Today it is possibile to individuate some varieties inside Venet, following on the line indicated by Dante in the XIII century, when he divided Venet, into three. Today's main varieties are:

Venetian (spoken in Venice, Mestre and other towns along the coast). It has 24 phonemes, seven vowels and 17 consonants; original Latin plosives are softened and voiced and often disappear entirely; no double consonants can be found; there are other traits, but the most typical one is the phoneme £ which is softened to a pre-velar unroundend semi-vowel, /e/; /m, n/ at the end of a syllable tend to become /greek m/. As far as the lexicon is concerned, it can be described as one of the most original ones, above all in the sector of marine ad navigational vocabulary;

Central Venet (Padua, Vicenza, the area of the mouth of the Po), which are characterised by the survival of the once widespread interdental phones, which can still be heard in rural areas. The second trait is the metaphony of /e`/ and /o`/ due to the presence of an /i/ that follows: metaphony often serves in paradigmatic oppositions such as singular/plural;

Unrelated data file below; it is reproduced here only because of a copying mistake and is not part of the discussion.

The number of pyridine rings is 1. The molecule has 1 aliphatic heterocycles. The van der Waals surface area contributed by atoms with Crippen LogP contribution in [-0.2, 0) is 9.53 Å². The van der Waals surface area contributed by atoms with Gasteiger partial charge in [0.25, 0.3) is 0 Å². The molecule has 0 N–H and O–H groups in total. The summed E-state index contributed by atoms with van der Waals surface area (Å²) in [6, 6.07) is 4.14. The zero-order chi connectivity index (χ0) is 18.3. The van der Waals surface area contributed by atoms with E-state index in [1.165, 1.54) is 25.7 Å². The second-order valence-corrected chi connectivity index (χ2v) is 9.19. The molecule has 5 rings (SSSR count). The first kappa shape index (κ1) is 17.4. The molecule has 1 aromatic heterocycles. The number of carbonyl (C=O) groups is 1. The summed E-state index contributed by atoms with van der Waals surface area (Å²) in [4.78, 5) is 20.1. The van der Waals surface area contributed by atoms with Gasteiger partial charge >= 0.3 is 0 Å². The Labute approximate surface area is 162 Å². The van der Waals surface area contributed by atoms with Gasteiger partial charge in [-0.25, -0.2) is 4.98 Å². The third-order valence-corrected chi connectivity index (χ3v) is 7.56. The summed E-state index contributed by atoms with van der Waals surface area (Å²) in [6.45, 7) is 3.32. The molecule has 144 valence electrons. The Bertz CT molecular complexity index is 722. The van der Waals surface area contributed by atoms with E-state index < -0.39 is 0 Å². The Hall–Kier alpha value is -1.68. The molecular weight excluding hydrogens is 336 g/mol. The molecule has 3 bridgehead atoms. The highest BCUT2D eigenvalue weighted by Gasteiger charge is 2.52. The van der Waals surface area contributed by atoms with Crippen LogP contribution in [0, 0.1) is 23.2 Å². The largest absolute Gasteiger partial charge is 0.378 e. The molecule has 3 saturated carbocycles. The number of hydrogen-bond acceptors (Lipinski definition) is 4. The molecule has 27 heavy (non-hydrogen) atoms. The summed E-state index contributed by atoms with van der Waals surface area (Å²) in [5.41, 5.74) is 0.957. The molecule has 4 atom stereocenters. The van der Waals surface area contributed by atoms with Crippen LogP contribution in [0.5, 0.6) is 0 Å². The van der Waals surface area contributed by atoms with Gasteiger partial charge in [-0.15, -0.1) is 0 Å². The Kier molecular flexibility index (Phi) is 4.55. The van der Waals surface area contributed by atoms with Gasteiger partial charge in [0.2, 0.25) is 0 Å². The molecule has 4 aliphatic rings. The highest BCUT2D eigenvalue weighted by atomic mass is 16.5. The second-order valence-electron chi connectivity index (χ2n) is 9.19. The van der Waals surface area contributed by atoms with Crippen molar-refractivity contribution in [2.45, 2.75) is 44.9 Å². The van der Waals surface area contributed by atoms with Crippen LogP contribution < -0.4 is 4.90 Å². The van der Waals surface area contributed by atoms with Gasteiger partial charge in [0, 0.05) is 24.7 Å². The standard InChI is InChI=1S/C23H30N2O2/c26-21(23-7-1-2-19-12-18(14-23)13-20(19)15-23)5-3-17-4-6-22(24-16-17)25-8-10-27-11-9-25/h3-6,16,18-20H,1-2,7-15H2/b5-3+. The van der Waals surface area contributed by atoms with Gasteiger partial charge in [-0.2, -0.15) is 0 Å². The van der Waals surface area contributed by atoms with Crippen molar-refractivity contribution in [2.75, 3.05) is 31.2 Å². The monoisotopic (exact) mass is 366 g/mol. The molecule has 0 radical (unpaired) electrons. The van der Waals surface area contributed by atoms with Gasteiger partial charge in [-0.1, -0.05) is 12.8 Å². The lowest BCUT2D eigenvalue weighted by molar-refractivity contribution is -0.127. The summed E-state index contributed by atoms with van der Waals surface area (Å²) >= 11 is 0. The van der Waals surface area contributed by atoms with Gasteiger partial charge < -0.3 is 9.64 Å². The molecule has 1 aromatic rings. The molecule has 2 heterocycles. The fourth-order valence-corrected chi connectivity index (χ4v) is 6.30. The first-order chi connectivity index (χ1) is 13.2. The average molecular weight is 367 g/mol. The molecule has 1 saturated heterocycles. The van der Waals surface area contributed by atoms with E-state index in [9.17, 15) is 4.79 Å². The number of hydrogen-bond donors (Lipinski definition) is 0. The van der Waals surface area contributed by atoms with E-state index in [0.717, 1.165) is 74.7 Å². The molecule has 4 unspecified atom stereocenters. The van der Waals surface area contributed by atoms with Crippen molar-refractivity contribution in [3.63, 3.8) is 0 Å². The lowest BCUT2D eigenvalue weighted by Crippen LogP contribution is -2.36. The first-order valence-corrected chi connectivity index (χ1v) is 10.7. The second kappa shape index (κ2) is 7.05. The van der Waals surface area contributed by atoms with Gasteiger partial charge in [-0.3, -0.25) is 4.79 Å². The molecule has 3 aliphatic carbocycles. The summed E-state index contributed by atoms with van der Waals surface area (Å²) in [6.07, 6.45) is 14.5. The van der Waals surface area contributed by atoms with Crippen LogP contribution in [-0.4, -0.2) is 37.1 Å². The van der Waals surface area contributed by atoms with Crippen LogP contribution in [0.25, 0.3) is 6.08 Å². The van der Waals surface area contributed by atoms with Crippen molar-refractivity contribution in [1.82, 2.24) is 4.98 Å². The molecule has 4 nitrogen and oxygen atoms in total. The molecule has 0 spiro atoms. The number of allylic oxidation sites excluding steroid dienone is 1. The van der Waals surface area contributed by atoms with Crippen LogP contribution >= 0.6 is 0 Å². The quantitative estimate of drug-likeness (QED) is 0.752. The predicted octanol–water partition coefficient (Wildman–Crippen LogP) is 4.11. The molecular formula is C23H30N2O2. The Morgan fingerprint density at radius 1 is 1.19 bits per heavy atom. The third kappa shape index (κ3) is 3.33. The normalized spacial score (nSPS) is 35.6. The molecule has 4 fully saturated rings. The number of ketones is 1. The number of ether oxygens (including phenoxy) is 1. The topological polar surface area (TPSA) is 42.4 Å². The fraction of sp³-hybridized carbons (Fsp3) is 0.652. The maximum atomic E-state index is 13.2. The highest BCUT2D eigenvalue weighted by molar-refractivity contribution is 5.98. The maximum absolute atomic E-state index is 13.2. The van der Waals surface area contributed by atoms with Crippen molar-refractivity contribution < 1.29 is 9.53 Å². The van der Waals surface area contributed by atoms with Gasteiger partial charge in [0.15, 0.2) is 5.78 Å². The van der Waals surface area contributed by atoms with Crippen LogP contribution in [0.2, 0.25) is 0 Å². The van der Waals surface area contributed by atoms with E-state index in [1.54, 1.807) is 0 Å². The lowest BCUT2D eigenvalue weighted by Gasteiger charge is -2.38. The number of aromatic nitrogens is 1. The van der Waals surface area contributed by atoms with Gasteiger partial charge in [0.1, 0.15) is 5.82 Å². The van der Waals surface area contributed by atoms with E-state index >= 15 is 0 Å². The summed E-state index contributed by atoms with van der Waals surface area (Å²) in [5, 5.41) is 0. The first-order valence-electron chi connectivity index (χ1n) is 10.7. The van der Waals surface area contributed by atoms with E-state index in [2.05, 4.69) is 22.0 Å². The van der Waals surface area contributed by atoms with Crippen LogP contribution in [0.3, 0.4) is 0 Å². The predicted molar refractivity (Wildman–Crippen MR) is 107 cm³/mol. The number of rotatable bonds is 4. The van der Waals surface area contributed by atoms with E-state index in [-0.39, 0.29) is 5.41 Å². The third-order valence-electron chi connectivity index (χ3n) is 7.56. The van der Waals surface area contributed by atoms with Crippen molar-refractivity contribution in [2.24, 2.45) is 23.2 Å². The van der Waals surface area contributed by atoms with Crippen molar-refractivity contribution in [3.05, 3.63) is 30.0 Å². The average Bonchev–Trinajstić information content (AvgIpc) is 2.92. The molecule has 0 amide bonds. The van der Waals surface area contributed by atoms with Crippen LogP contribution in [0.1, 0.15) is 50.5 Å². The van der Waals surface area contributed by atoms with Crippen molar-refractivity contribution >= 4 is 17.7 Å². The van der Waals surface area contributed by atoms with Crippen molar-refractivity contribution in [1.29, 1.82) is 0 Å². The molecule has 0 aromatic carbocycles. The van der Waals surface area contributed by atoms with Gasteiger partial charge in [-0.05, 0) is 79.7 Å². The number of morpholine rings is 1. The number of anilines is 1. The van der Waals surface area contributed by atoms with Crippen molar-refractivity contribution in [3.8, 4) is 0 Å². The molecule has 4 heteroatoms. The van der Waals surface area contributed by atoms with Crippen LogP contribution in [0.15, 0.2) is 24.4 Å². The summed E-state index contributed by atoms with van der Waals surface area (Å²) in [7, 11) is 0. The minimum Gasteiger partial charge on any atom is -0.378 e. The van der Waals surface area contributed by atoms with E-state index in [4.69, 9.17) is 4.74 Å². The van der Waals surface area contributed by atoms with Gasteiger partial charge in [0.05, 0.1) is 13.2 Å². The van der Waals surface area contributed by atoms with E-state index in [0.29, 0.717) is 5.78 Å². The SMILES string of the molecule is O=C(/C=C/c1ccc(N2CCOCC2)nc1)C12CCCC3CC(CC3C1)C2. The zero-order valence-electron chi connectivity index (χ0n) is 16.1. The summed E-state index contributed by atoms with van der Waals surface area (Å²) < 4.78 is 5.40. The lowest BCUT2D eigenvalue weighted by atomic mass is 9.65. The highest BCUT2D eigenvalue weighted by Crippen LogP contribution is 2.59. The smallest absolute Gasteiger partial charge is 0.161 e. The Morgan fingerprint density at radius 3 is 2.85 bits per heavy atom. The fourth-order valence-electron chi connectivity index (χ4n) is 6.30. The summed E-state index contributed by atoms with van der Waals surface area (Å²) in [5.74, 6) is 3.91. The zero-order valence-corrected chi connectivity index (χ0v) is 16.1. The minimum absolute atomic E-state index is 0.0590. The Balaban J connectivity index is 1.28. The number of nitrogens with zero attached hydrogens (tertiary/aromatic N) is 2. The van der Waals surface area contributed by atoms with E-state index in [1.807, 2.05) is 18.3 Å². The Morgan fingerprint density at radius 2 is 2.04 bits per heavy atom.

Northern Venet (Treviso, Feltre, Belluno): it's the boundary with the Ladin and Friulan areas, and its lexicon is strongly characterized as “alpine”, contrasting with coastal Venetian; while Treviso shows the influence of Venice, in rural areas interdental phones can still be heard; metaphony isn't as common as in the central variety;

Western Venet (Verona): historically this area does not belong to the Venet area and that accounts for the quantity of differences between this province and the rest of Veneto;

“Colonial” Venetian (according to the definition of the American linguist Bidwell): it has many internal varieties and is spoken out of the traditional Venetia, such as in Venetia Julia, in Istria, in Dalmatia and in other Adriatic areas which were dominated by the Venetian Republic.


This is the town where I was born!
It has moreless 35000 inhabithants.